Bulgaria Ranks Fifth in the EU for Waste GenerationSociety | October 8, 2019, Tuesday // 18:47| views
Bulgaria ranks fifth in the European Union for garbage generation, Eurostat statistics show.
The latest European Community statistics on trash generated in the community is from 2016. Eurostat will submit a new analysis in November. By 2016, the total waste generated by the Union from all economic activities and households amounts to 2 538 million tonnes.
Logically, the total amount of waste generated is to a certain extent related to the size of the population of a country and the development of its economy. According to statistics, the smallest Member States of the Community report the lowest levels of waste production and the larger ones - the highest. Nevertheless, relatively large quantities of garbage are generated in Bulgaria and Romania compared to the developed economic and demographic Italy, for example.
The EU's population per capita accounts for nearly 5,000 kilograms of garbage production, while in Bulgaria the figure is around 17,000 kilograms per capita, ranking fifth in the EU. Finland is ranked at the top with over 22,000 kilograms of trash per citizen, which is more than 4 times the total amount of trash per capita in the EU.
The least waste is generated by the Republic of Northern Macedonia, although it is not a member state - only about 688 kilograms per person per year.
Various economic activities also generate certain parts of the total mass of waste, with construction generating 36.4% of it, followed by quarrying from quarrying - 25.3%, production - 10.3%, waste and water treatment services - 10%. Household waste generates only 8.5% of all in the EU, and the remnants of other economic activities such as services and energy production supplement the total EU-generated waste.
Some EU Member States generate more construction waste than others, who in turn report garbage generated from the extraction of aggregates. Almost two-thirds - or 64% - of the total waste of the EU Member States in 2016 is mainly mineral waste - that is to say, from extraction of materials.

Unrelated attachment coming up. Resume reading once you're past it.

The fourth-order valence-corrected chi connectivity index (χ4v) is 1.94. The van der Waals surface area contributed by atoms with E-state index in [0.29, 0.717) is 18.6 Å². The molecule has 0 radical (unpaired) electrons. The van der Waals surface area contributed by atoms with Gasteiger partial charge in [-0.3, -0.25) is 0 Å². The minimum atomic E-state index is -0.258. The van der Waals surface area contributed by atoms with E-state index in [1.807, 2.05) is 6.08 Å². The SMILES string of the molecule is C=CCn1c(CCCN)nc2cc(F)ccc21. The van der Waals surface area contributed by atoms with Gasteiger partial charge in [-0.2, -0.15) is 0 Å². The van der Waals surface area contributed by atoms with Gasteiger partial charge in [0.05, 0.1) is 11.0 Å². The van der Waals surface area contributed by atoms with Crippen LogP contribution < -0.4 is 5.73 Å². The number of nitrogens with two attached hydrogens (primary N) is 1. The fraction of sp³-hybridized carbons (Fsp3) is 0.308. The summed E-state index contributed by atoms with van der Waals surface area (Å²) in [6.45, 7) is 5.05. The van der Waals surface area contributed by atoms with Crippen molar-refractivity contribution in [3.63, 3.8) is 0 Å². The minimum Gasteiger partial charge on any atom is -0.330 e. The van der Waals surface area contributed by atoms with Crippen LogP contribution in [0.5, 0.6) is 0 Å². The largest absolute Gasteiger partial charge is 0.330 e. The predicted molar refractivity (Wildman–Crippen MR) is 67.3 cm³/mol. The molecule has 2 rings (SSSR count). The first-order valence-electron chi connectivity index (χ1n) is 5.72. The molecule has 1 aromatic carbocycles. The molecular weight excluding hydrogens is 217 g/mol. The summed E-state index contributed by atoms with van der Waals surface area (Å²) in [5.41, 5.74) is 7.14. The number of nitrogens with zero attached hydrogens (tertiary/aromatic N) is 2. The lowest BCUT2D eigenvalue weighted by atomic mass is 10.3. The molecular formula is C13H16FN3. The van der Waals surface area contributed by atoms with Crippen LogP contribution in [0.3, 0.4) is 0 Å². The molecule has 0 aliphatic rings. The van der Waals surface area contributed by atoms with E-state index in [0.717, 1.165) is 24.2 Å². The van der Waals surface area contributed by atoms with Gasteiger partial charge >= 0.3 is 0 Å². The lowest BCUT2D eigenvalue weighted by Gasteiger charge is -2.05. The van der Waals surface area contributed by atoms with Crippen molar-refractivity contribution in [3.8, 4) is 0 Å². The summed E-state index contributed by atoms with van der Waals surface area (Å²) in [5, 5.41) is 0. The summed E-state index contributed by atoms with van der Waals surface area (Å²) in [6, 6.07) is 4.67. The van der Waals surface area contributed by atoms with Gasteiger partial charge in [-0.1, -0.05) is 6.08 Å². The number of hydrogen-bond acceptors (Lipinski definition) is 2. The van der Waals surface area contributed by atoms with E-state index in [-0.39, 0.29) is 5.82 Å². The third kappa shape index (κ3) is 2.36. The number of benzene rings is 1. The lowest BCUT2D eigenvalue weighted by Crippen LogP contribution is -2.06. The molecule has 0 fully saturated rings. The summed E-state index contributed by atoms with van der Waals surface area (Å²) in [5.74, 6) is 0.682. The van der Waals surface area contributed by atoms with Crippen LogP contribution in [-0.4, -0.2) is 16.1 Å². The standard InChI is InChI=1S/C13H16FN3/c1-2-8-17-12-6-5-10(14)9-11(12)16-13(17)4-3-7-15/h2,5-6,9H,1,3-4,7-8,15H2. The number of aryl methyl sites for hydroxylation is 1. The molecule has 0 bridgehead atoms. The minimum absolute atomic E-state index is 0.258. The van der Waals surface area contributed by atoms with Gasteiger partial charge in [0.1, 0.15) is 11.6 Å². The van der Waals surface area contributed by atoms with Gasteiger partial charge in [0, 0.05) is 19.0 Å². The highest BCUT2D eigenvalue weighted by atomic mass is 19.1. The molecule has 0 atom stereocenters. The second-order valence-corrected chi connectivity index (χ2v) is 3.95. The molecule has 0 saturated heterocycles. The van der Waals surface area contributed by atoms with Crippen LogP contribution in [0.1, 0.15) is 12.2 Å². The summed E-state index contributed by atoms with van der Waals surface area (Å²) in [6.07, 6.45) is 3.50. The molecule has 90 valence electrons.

Traditionally, countries that generate more waste have a higher share of quarrying activities. Such countries are Bulgaria, Sweden, Romania and Finland; such as Luxembourg (construction and demolition), and Liechtenstein, which until recently has generated over 91% of its waste due to construction or other construction-related activities.
Excluding construction waste from the total mass, in 2016, 905 million tonnes of waste was generated throughout the European Union. According to this indicator, Cyprus and Croatia (0.8 tons per capita) and Estonia (9.0 tons per capita) generated the least waste. In Estonia, however, oil shale (quarry residue) is the largest share of rubbish.
A total of 100 million tonnes is the hazardous waste generated throughout the year by all countries in the Union. Eurostat statistics show that in 2016 the produced hazardous waste was with almost 5% more compared to 2010.
In this part of the ranking Bulgaria is at the top, producing almost 40% of the total share of hazardous waste. The country is followed by Serbia with 35.2% due to the intensive activity in extraction of materials, Montenegro with 19.4% and Norway with 14.6%.
The EU eliminates waste in two ways - dispose of it and recycle it. For example, the amount of the recycled waste, including that incinerated through energy recovery, increased by 24.7% from 960 million tonnes in 2014 to 1 198 million tonnes in 2016.
In 2016, more than half - over 53% of the waste - was recycled. The remaining 47% are either burned without the use of energy or landfilled.
There are also significant differences between EU countries in how they handle their garbage. For example, some countries have very high recycling rates - for example, Italy and Belgium, others - such as Bulgaria, Greece, Romania, Finland and Sweden have chosen to dispose of their waste.
A total of 76.8 million tonnes of hazardous waste were treated during the period, with more than half of them being treated in only three EU Member States - Germany (28%), Bulgaria (17.2%) and Estonia (12.5 %).
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